Thursday, July 31, 2008

The Woes Of Olympos

Seldom before has the opening sentence of an article grabbed my attention as firmly as this one did:
For more than a year, officials in Beijing have been designing a special laboratory to determine the sex of any athletes taking part in this year's Olympic games.

Surprisingly these genetic and chromosomal tests aren't new. Really, I don't pay much attention to the Olympics, so didn't even realize that this was a problem. Other than ogle the male swimmers and gymnasts, I've never seen the point. (Now Paul Hamm has broke his hand and I don't know if Morgan Hamm has been approved to go yet . . .) And I can't see getting too excited in the nationalist side of these things. I mean, I'm glad if the USA wins medals, but I'm not exactly heartbroken if we don't. Despite the mantra of "it's a time for countries to put aside politcs" bull, the Olympics are pure politics, plain and simple.

Don't believe me? Check this out:

Take, for instance, what happened when our researcher Ed Flanagan was accompanying cameraman Kevin Burke last week on a shoot at the main Olympics ticket booth.

Wishing to get a high shot of the massive crowds of Chinese waiting to buy tickets, Kevin, with his video camera, climbed on top of a table that was supposed to be used to sell tickets.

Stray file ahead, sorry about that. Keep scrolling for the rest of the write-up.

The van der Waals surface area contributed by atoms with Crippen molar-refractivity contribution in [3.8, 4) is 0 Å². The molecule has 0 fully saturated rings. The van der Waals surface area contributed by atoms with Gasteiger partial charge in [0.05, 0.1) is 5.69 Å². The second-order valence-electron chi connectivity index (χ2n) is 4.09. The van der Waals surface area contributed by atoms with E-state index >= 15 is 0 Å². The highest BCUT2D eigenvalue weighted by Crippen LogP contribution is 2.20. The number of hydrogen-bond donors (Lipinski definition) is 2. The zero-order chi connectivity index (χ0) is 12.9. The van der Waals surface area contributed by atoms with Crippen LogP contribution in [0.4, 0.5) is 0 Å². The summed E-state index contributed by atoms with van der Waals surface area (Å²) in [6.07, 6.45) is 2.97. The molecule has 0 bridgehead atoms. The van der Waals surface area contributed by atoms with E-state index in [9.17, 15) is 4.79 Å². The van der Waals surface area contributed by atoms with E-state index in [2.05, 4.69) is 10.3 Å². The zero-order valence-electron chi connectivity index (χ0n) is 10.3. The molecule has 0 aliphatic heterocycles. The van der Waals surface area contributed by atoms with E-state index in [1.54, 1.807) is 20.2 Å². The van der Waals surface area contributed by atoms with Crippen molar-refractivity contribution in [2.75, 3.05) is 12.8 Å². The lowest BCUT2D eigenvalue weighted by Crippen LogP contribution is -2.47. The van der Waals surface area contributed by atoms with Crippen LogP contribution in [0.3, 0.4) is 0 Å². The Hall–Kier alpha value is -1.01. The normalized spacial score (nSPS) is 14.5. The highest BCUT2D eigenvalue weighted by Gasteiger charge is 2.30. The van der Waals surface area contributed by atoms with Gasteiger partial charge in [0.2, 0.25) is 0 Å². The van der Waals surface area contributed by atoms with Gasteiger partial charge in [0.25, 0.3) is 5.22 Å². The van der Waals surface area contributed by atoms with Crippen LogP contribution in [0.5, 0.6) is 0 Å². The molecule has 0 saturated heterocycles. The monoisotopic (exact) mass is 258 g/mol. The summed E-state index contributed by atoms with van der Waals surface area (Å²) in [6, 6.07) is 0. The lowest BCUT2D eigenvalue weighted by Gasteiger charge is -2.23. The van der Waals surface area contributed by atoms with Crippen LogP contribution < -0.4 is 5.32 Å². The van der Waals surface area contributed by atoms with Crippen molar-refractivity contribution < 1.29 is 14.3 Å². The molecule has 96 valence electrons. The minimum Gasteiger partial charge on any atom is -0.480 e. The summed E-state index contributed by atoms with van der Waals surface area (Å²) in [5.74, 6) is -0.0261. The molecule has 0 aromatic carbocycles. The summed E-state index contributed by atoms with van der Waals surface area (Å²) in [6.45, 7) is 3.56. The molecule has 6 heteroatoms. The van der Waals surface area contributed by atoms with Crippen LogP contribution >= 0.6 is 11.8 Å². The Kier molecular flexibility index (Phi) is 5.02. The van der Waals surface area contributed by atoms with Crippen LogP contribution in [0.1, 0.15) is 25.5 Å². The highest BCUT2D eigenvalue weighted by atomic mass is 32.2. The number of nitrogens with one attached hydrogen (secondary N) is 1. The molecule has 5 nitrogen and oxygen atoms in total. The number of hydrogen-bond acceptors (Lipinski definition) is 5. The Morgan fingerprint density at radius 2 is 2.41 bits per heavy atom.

Immediately, outraged bystanders began shouting at him (in Chinese): "Get off that table now! You are disrespecting the Olympics spirit! You are besmirching China!"

Ed quietly suggested to Kevin that he step down from the table.
If you still don't think so, you might explain to me why the Olympics Committee has acquiesced to censorship of websites by the Chinese government during this year's Olympics. (I wish I'd come up with "The Great Firewall," alas I did not.)
Some International Olympic Committee officials cut a deal to let China block sensitive websites despite promises of unrestricted access, a senior IOC official admitted on Wednesday......China had committed to providing media with the same freedom to report on the Games as they enjoyed at previous Olympics, but journalists have this week complained of finding access to sites deemed sensitive to its communist leadership blocked.

*gasp* NO! Censorship in China?!? Quelle surprise!?! Tell me, again, why the games "must go on?" Freedom isn't free, people. And neither is China.

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